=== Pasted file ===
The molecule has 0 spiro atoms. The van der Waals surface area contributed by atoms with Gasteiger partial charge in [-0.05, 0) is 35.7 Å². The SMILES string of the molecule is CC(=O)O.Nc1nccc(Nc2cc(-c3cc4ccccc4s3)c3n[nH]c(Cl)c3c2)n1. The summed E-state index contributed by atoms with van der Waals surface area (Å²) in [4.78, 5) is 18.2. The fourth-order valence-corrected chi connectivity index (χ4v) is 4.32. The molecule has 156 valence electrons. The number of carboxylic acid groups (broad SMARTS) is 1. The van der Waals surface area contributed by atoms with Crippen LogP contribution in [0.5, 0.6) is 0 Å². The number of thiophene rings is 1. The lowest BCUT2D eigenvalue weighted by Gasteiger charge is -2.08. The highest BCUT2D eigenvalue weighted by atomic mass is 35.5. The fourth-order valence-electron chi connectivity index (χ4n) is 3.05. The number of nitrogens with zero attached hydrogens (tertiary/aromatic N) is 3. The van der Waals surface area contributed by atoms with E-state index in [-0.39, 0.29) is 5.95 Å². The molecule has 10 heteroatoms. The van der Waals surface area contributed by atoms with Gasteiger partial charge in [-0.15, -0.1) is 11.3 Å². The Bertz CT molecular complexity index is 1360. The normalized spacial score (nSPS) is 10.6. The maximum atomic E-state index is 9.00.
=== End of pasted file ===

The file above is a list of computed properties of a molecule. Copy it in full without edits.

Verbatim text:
The molecule has 0 spiro atoms. The van der Waals surface area contributed by atoms with Gasteiger partial charge in [-0.05, 0) is 35.7 Å². The SMILES string of the molecule is CC(=O)O.Nc1nccc(Nc2cc(-c3cc4ccccc4s3)c3n[nH]c(Cl)c3c2)n1. The summed E-state index contributed by atoms with van der Waals surface area (Å²) in [4.78, 5) is 18.2. The fourth-order valence-corrected chi connectivity index (χ4v) is 4.32. The molecule has 156 valence electrons. The number of carboxylic acid groups (broad SMARTS) is 1. The van der Waals surface area contributed by atoms with Crippen LogP contribution in [0.5, 0.6) is 0 Å². The number of thiophene rings is 1. The lowest BCUT2D eigenvalue weighted by Gasteiger charge is -2.08. The highest BCUT2D eigenvalue weighted by atomic mass is 35.5. The fourth-order valence-electron chi connectivity index (χ4n) is 3.05. The number of nitrogens with zero attached hydrogens (tertiary/aromatic N) is 3. The van der Waals surface area contributed by atoms with E-state index in [-0.39, 0.29) is 5.95 Å². The molecule has 10 heteroatoms. The van der Waals surface area contributed by atoms with Gasteiger partial charge in [-0.15, -0.1) is 11.3 Å². The Bertz CT molecular complexity index is 1360. The normalized spacial score (nSPS) is 10.6. The maximum atomic E-state index is 9.00.